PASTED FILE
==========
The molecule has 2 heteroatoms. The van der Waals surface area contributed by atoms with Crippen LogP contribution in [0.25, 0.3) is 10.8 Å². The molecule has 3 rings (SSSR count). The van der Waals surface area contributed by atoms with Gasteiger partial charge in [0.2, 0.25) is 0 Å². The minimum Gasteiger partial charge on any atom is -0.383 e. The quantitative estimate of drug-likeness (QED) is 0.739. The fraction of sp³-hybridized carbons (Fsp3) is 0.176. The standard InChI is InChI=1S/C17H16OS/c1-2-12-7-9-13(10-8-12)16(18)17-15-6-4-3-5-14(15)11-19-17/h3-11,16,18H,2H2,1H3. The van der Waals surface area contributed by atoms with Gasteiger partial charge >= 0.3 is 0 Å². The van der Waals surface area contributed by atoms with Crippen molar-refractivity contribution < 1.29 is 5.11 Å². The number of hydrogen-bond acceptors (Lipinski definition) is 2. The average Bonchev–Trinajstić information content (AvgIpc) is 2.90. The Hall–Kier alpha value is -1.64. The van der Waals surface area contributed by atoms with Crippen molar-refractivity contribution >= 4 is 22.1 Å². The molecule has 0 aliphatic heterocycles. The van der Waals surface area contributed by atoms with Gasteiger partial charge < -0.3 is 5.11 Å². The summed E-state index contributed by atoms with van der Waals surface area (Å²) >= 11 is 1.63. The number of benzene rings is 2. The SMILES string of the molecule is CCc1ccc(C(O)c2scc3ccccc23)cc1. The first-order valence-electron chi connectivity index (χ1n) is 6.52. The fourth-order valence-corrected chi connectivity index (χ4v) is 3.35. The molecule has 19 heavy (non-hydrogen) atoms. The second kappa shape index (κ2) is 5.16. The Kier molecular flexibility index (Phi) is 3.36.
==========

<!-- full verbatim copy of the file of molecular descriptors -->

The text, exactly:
The molecule has 2 heteroatoms. The van der Waals surface area contributed by atoms with Crippen LogP contribution in [0.25, 0.3) is 10.8 Å². The molecule has 3 rings (SSSR count). The van der Waals surface area contributed by atoms with Gasteiger partial charge in [0.2, 0.25) is 0 Å². The minimum Gasteiger partial charge on any atom is -0.383 e. The quantitative estimate of drug-likeness (QED) is 0.739. The fraction of sp³-hybridized carbons (Fsp3) is 0.176. The standard InChI is InChI=1S/C17H16OS/c1-2-12-7-9-13(10-8-12)16(18)17-15-6-4-3-5-14(15)11-19-17/h3-11,16,18H,2H2,1H3. The van der Waals surface area contributed by atoms with Gasteiger partial charge >= 0.3 is 0 Å². The van der Waals surface area contributed by atoms with Crippen molar-refractivity contribution < 1.29 is 5.11 Å². The number of hydrogen-bond acceptors (Lipinski definition) is 2. The average Bonchev–Trinajstić information content (AvgIpc) is 2.90. The Hall–Kier alpha value is -1.64. The van der Waals surface area contributed by atoms with Crippen molar-refractivity contribution >= 4 is 22.1 Å². The molecule has 0 aliphatic heterocycles. The van der Waals surface area contributed by atoms with Gasteiger partial charge < -0.3 is 5.11 Å². The summed E-state index contributed by atoms with van der Waals surface area (Å²) >= 11 is 1.63. The number of benzene rings is 2. The SMILES string of the molecule is CCc1ccc(C(O)c2scc3ccccc23)cc1. The first-order valence-electron chi connectivity index (χ1n) is 6.52. The fourth-order valence-corrected chi connectivity index (χ4v) is 3.35. The molecule has 19 heavy (non-hydrogen) atoms. The second kappa shape index (κ2) is 5.16. The Kier molecular flexibility index (Phi) is 3.36.